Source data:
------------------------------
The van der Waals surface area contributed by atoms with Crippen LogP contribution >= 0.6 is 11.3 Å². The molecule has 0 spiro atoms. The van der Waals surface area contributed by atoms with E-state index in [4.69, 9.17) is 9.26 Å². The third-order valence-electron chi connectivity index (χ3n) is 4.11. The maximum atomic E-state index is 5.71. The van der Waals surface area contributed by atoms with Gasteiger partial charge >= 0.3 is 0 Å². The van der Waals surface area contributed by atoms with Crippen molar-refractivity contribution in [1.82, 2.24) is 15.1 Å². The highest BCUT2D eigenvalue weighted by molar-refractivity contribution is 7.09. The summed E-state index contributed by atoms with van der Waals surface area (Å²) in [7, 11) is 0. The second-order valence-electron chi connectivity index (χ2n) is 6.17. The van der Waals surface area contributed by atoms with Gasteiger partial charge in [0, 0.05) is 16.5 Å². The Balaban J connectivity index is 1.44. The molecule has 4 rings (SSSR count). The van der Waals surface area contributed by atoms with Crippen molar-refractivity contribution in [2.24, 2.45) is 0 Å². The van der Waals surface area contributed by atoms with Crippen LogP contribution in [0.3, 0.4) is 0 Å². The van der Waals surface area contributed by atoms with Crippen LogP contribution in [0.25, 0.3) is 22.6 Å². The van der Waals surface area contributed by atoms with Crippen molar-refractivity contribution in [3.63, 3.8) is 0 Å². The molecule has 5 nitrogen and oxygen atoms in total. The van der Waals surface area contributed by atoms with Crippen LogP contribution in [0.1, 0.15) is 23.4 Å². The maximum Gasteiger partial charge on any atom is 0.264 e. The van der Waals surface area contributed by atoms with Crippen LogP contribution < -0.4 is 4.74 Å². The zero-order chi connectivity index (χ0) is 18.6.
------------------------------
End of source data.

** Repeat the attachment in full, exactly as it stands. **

The van der Waals surface area contributed by atoms with Crippen LogP contribution >= 0.6 is 11.3 Å². The molecule has 0 spiro atoms. The van der Waals surface area contributed by atoms with E-state index in [4.69, 9.17) is 9.26 Å². The third-order valence-electron chi connectivity index (χ3n) is 4.11. The maximum atomic E-state index is 5.71. The van der Waals surface area contributed by atoms with Gasteiger partial charge >= 0.3 is 0 Å². The van der Waals surface area contributed by atoms with Crippen molar-refractivity contribution in [1.82, 2.24) is 15.1 Å². The highest BCUT2D eigenvalue weighted by molar-refractivity contribution is 7.09. The summed E-state index contributed by atoms with van der Waals surface area (Å²) in [7, 11) is 0. The second-order valence-electron chi connectivity index (χ2n) is 6.17. The van der Waals surface area contributed by atoms with Gasteiger partial charge in [0, 0.05) is 16.5 Å². The Balaban J connectivity index is 1.44. The molecule has 4 rings (SSSR count). The van der Waals surface area contributed by atoms with Crippen molar-refractivity contribution in [2.24, 2.45) is 0 Å². The van der Waals surface area contributed by atoms with Crippen LogP contribution in [0.3, 0.4) is 0 Å². The van der Waals surface area contributed by atoms with Crippen LogP contribution in [0.25, 0.3) is 22.6 Å². The van der Waals surface area contributed by atoms with Crippen molar-refractivity contribution in [3.63, 3.8) is 0 Å². The molecule has 5 nitrogen and oxygen atoms in total. The van der Waals surface area contributed by atoms with Crippen LogP contribution in [0.1, 0.15) is 23.4 Å². The maximum Gasteiger partial charge on any atom is 0.264 e. The van der Waals surface area contributed by atoms with Crippen LogP contribution < -0.4 is 4.74 Å². The zero-order chi connectivity index (χ0) is 18.6.